Credit Industry Background
In the US, the cost of credit was largely unregulated until the 1960’s when Congress passed the Consumer Credit Protection Act (CCPA) which contained the Truth-in-Lending Act (TILA). CCPA has since grown over the past 50 years to include many acts associated with consumer credit. The purpose of TILA was to create a fair and transparent marketplace for consumer credit so that consumers could fairly shop the cost of credit among potential creditors. TILA created requirements on how interest could and could not be calculated and it created a series of disclosure requirements that a creditor must provide to a consumer debtor on a contract. Some such disclosure requirements are the Annual Percentage Rate (APR), Amount Financed, Finance Charge, and Total of All Payments including interest. In this manner, a consumer could more easily shop for credit and assess what is the best deal for the consumer.
Credit reporting, or “consumer reporting” as it is more properly referred to, is nothing more than a sophisticated form of story-telling that, in general, today uses an automated means of interchangeable data to tell the story.
Credit reporting began in the late 1800’s when a grocery store owner realized that many of his customers kept on coming to his store every week. The owner realized that he could begin to gather information about his clients such as their race, sex, marital status, mode of living, etc… and that he could sell this information to other local businesses so that they could decide if they wanted to extend, or refuse to extend, credit to these individuals if they ever cane to their store. The company that was born is called Equifax and today is one of the big three consumer reporting agencies (or credit bureaus) in the US.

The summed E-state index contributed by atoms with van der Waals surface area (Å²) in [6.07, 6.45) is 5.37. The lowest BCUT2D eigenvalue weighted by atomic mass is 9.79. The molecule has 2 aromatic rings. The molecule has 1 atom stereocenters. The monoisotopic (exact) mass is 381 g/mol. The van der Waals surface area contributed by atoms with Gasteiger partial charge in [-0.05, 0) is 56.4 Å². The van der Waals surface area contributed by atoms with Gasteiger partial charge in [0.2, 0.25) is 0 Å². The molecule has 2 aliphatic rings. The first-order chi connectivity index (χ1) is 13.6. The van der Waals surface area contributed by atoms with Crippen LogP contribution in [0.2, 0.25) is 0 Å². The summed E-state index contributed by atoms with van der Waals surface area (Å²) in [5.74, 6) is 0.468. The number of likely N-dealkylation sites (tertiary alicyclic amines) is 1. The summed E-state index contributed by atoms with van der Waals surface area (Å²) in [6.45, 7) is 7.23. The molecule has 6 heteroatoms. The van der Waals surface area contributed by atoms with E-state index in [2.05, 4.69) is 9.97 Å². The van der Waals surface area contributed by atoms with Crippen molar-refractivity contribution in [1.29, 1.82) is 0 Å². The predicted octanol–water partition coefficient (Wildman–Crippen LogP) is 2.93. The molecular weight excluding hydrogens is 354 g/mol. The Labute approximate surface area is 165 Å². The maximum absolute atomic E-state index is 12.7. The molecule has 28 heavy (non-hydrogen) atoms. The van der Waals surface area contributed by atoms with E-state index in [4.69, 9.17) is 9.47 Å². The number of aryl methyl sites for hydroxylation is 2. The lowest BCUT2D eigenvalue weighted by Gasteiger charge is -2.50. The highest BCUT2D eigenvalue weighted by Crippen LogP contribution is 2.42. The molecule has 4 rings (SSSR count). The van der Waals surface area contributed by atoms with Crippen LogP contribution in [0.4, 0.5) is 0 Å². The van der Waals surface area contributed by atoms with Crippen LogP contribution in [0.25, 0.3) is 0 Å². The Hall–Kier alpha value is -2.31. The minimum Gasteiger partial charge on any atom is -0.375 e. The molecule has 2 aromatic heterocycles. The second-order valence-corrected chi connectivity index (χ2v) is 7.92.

Needless to say, the opportunity for misinformation was present and the opportunity to discriminate against potential consumers based on their personal characteristics was a problem. In 1971, Congress passed a law in order to regulate consumer reporting, known as the Fair Credit Reporting Act (FCRA) and it was designed to level the playing field between huge corporations and average consumers with regards to being able to address errors in credit reporting.
Today, credit reporting is largely through the distribution of data and the most commonly used data interchange format is known as Metro 2 and this format sets forth a set of standards that are designed to conform to the strict accuracy requirements set forth
Prior to FCRA, if a consumer did not agree with the completeness or accuracy of the information that a consumer reporting agency (CRA) said about the consumer, there was no existing statutory framework in place in order to help the consumer attempt to address the problem. Rather, the typical remedy at hand was for the consumer to hire a lawyer and sue the CRA for common law violations such as defamation, negligence, and invasion of privacy. Once the FCRA was passed, it restricted the ability for the consumer to sue a CRA for defamation, negligence, and invasion of privacy for reporting untruthful information under most circumstances and it also allowed the consumer to be able to obtain a copy of his credit file from the CRA’s. It also created several pathways to dispute inaccurate information with the CRA’s. So now, rather than having no statutory framework in place, the consumer and the CRA alike are guided by the FCRA which created a general process workflow for all things related to consumer reporting.
Many states have passed laws similar to the FCRA that a consumer can attempt to use in state court to address consumer reporting issues. If a state law is used in state court, and a defendant feels as though the facts should actually be governed by the Federal law under the principal that federal law is superior to state law for matters that are similar, then the defendant can file a motion with the court to remove the case from state jurisdiction to federal jurisdiction. Once this motion is filed, the case is automatically removed into federal court and then a federal judge is assigned to the case and he will make a judgment as to whether the case should remain in Federal court or whether the motion to remove was improper and the case should be remanded (brought back) to state court.